On Chinese Horror VI: Contemporary Writers

Horror is one of my favourite genres. Previously during Zhongyuan (Ghost Month), I’ve written about different types of Chinese ghosts and spirits, classical Chinese horror literature, and horror films. This year, I’m taking a look at contemporary Chinese horror writers. Here are eight significant writers in the kongbu genre. 


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Daughter, Warrior, Woman: The Evolution of Hua Mulan

In the first part of my Mulan article, I discussed what the Disney animation meant for the Chinese in China, as well as for global audiences; looked at the initial trailer of the new live action film and talked about what I hope to see in it. To understand Mulan’s significance as a cultural icon fully, we need to go to her origins and see how she evolved. I will focusing on two relatively recent film adaptations that have made the greatest impact around the world (China included), so we could see where Mulan is culturally, particularly in terms of her representation in cinema, just before a new major work comes out.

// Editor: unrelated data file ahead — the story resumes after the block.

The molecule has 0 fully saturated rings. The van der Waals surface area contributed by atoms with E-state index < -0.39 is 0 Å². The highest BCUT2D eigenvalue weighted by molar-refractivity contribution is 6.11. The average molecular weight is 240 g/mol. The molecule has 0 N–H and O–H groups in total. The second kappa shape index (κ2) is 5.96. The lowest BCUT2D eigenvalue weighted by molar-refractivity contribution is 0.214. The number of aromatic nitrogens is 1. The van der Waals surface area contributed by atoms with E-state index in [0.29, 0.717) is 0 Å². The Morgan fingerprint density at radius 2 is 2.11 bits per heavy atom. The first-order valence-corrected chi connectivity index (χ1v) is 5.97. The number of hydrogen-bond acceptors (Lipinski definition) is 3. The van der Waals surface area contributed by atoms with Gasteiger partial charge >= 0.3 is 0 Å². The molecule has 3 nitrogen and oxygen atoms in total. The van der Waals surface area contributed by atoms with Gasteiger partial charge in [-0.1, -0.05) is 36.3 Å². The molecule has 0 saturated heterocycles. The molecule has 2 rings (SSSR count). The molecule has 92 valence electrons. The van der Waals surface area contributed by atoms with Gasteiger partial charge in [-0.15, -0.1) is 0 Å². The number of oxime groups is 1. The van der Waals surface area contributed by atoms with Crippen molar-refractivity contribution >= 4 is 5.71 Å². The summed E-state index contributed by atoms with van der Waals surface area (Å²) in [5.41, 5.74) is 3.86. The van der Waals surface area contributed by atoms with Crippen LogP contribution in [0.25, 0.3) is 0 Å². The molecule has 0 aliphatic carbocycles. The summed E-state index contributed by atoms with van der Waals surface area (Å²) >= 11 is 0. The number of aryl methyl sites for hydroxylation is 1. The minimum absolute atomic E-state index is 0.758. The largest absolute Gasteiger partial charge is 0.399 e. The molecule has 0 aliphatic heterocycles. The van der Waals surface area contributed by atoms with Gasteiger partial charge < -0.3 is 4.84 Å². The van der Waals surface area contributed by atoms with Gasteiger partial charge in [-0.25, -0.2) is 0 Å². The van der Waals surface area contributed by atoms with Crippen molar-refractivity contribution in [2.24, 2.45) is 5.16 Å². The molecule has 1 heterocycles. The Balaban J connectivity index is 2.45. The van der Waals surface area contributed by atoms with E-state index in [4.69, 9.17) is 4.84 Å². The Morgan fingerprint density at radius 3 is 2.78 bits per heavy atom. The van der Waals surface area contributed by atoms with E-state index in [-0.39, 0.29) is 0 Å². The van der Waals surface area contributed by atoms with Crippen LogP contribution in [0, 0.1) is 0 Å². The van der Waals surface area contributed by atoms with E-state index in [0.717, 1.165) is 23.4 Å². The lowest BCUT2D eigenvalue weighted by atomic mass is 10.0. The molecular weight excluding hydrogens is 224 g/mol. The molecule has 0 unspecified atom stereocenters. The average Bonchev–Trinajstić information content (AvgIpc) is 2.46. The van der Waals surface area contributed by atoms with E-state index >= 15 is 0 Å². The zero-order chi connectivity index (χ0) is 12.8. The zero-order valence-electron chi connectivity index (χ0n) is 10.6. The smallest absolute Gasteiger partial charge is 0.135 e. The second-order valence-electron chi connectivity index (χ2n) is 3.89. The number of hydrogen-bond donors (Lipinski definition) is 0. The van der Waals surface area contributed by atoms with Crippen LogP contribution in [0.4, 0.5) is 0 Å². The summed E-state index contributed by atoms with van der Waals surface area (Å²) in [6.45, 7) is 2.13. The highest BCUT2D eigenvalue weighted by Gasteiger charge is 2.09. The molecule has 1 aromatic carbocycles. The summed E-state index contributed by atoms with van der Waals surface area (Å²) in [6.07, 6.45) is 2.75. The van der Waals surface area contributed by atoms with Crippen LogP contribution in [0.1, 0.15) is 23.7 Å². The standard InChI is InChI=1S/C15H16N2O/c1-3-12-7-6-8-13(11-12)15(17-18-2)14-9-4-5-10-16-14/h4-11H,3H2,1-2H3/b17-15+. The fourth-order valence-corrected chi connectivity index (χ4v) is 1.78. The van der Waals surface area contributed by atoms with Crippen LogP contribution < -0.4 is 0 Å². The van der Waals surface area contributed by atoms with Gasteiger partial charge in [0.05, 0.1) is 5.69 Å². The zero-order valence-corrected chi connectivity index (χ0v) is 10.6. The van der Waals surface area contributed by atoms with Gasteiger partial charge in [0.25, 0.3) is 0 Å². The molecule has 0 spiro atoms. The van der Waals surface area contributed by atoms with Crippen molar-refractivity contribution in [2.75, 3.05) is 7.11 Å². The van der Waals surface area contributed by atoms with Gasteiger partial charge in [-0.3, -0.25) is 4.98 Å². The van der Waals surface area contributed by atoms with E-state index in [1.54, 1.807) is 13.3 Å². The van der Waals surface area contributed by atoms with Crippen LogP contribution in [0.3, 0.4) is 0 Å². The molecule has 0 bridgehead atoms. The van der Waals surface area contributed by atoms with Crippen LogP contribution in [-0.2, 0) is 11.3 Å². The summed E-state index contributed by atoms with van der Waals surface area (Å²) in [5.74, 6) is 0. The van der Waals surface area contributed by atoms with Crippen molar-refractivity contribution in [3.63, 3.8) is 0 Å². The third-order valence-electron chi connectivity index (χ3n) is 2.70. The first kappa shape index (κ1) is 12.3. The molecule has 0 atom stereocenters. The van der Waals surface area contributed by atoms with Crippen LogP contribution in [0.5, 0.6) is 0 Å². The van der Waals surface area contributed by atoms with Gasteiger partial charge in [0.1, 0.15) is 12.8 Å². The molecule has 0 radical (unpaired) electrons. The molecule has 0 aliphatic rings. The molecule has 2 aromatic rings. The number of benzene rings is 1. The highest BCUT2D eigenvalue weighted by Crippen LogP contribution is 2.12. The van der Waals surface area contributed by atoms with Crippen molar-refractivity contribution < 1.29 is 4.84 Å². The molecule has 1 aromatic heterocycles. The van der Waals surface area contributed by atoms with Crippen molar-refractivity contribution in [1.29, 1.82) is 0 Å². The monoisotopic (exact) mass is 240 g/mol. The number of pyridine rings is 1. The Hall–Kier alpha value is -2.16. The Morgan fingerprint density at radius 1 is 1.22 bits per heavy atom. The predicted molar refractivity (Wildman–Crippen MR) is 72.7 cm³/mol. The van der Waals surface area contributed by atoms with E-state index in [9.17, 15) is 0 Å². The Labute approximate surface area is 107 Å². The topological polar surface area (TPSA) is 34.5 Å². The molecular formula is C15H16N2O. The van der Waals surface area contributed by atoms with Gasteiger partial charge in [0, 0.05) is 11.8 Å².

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LGBTQ+ and Chinese Society

In the third article of my LGBTQ+ series, I put the subject into the context of traditional and modern Chinese society, and look at the challenges faced by China’s queer population, governmental approach as well as factors that are changing public perception. 


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China’s LGBTQ+: Landmark Cases

A few years ago I started a series on LGBTQ+ in China. Despite the cancellations and shut-downs, it was a hopeful time, the internet had brought the public closer to the concept of queerness, established groups organisations were supporting communities whilst improving public awareness. Campaigners were continuing to sue for change in educational materials and the few festival were braving the storms. A few years later, the clamp-down has tightened, especially in the media and on public events. All in all, the enthusiastic bubbling of activities seemed to have quieted down. This doesn’t mean that communities no longer exist, or groups are no longer at work. In fact, many legal battles have been fought in the last few years, some more successful than others, but they have all generated a lot of public debate and amply demonstrated the gaps in China’s legislature with regards LGBTQ+ rights.


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Disney’s Mulan: Past and Present